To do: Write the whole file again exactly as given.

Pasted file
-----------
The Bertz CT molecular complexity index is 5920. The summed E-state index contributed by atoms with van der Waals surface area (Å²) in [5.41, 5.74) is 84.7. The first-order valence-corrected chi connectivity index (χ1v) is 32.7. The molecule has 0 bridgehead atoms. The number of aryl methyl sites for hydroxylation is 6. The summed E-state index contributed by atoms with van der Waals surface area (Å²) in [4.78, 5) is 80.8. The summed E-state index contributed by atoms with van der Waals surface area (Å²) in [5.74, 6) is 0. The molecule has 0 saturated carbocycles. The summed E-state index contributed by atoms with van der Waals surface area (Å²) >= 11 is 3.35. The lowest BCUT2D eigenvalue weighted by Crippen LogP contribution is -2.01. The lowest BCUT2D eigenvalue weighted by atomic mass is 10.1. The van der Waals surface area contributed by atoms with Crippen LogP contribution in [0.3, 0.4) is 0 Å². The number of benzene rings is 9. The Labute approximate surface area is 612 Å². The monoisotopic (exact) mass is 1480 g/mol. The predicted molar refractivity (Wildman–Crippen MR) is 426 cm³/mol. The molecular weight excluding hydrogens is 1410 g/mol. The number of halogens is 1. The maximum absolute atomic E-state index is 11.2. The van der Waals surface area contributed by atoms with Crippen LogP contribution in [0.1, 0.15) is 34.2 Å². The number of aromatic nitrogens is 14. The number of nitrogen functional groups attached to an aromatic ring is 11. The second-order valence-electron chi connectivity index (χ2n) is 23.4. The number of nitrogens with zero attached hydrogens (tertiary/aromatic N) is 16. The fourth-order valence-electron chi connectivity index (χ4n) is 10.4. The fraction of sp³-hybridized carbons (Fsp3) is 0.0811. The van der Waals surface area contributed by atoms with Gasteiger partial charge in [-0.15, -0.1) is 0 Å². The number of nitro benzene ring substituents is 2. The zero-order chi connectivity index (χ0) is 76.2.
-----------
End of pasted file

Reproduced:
The Bertz CT molecular complexity index is 5920. The summed E-state index contributed by atoms with van der Waals surface area (Å²) in [5.41, 5.74) is 84.7. The first-order valence-corrected chi connectivity index (χ1v) is 32.7. The molecule has 0 bridgehead atoms. The number of aryl methyl sites for hydroxylation is 6. The summed E-state index contributed by atoms with van der Waals surface area (Å²) in [4.78, 5) is 80.8. The summed E-state index contributed by atoms with van der Waals surface area (Å²) in [5.74, 6) is 0. The molecule has 0 saturated carbocycles. The summed E-state index contributed by atoms with van der Waals surface area (Å²) >= 11 is 3.35. The lowest BCUT2D eigenvalue weighted by Crippen LogP contribution is -2.01. The lowest BCUT2D eigenvalue weighted by atomic mass is 10.1. The van der Waals surface area contributed by atoms with Crippen LogP contribution in [0.3, 0.4) is 0 Å². The number of benzene rings is 9. The Labute approximate surface area is 612 Å². The monoisotopic (exact) mass is 1480 g/mol. The predicted molar refractivity (Wildman–Crippen MR) is 426 cm³/mol. The molecular weight excluding hydrogens is 1410 g/mol. The number of halogens is 1. The maximum absolute atomic E-state index is 11.2. The van der Waals surface area contributed by atoms with Crippen LogP contribution in [0.1, 0.15) is 34.2 Å². The number of aromatic nitrogens is 14. The number of nitrogen functional groups attached to an aromatic ring is 11. The second-order valence-electron chi connectivity index (χ2n) is 23.4. The number of nitrogens with zero attached hydrogens (tertiary/aromatic N) is 16. The fourth-order valence-electron chi connectivity index (χ4n) is 10.4. The fraction of sp³-hybridized carbons (Fsp3) is 0.0811. The van der Waals surface area contributed by atoms with Gasteiger partial charge in [-0.15, -0.1) is 0 Å². The number of nitro benzene ring substituents is 2. The zero-order chi connectivity index (χ0) is 76.2.